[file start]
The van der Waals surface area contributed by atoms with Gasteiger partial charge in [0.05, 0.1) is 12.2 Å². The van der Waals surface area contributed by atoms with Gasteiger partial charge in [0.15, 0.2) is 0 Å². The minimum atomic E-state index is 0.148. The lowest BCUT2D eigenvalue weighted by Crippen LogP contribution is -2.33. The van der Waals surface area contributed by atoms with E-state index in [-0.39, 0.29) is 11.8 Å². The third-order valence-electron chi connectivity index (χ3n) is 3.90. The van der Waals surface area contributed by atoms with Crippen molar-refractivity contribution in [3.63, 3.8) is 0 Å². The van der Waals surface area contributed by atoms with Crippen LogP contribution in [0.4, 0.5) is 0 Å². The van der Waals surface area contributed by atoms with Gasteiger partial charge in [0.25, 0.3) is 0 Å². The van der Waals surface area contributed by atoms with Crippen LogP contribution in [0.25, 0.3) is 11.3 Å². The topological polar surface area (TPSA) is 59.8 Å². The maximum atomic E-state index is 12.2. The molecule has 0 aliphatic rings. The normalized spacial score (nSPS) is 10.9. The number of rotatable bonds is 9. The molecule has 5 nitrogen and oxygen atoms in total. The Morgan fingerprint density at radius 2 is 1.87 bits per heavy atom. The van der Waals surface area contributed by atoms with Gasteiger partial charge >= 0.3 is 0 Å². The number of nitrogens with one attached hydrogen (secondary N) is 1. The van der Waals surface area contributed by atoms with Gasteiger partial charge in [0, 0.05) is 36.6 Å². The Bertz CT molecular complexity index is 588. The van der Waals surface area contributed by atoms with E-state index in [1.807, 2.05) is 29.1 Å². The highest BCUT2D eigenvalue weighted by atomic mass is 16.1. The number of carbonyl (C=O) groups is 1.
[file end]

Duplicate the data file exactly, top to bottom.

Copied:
The van der Waals surface area contributed by atoms with Gasteiger partial charge in [0.05, 0.1) is 12.2 Å². The van der Waals surface area contributed by atoms with Gasteiger partial charge in [0.15, 0.2) is 0 Å². The minimum atomic E-state index is 0.148. The lowest BCUT2D eigenvalue weighted by Crippen LogP contribution is -2.33. The van der Waals surface area contributed by atoms with E-state index in [-0.39, 0.29) is 11.8 Å². The third-order valence-electron chi connectivity index (χ3n) is 3.90. The van der Waals surface area contributed by atoms with Crippen molar-refractivity contribution in [3.63, 3.8) is 0 Å². The van der Waals surface area contributed by atoms with Crippen LogP contribution in [0.4, 0.5) is 0 Å². The van der Waals surface area contributed by atoms with Gasteiger partial charge in [0.25, 0.3) is 0 Å². The van der Waals surface area contributed by atoms with Crippen LogP contribution in [0.25, 0.3) is 11.3 Å². The topological polar surface area (TPSA) is 59.8 Å². The maximum atomic E-state index is 12.2. The molecule has 0 aliphatic rings. The normalized spacial score (nSPS) is 10.9. The number of rotatable bonds is 9. The molecule has 5 nitrogen and oxygen atoms in total. The Morgan fingerprint density at radius 2 is 1.87 bits per heavy atom. The van der Waals surface area contributed by atoms with Gasteiger partial charge >= 0.3 is 0 Å². The number of nitrogens with one attached hydrogen (secondary N) is 1. The van der Waals surface area contributed by atoms with Gasteiger partial charge in [0, 0.05) is 36.6 Å². The Bertz CT molecular complexity index is 588. The van der Waals surface area contributed by atoms with E-state index in [1.807, 2.05) is 29.1 Å². The highest BCUT2D eigenvalue weighted by atomic mass is 16.1. The number of carbonyl (C=O) groups is 1.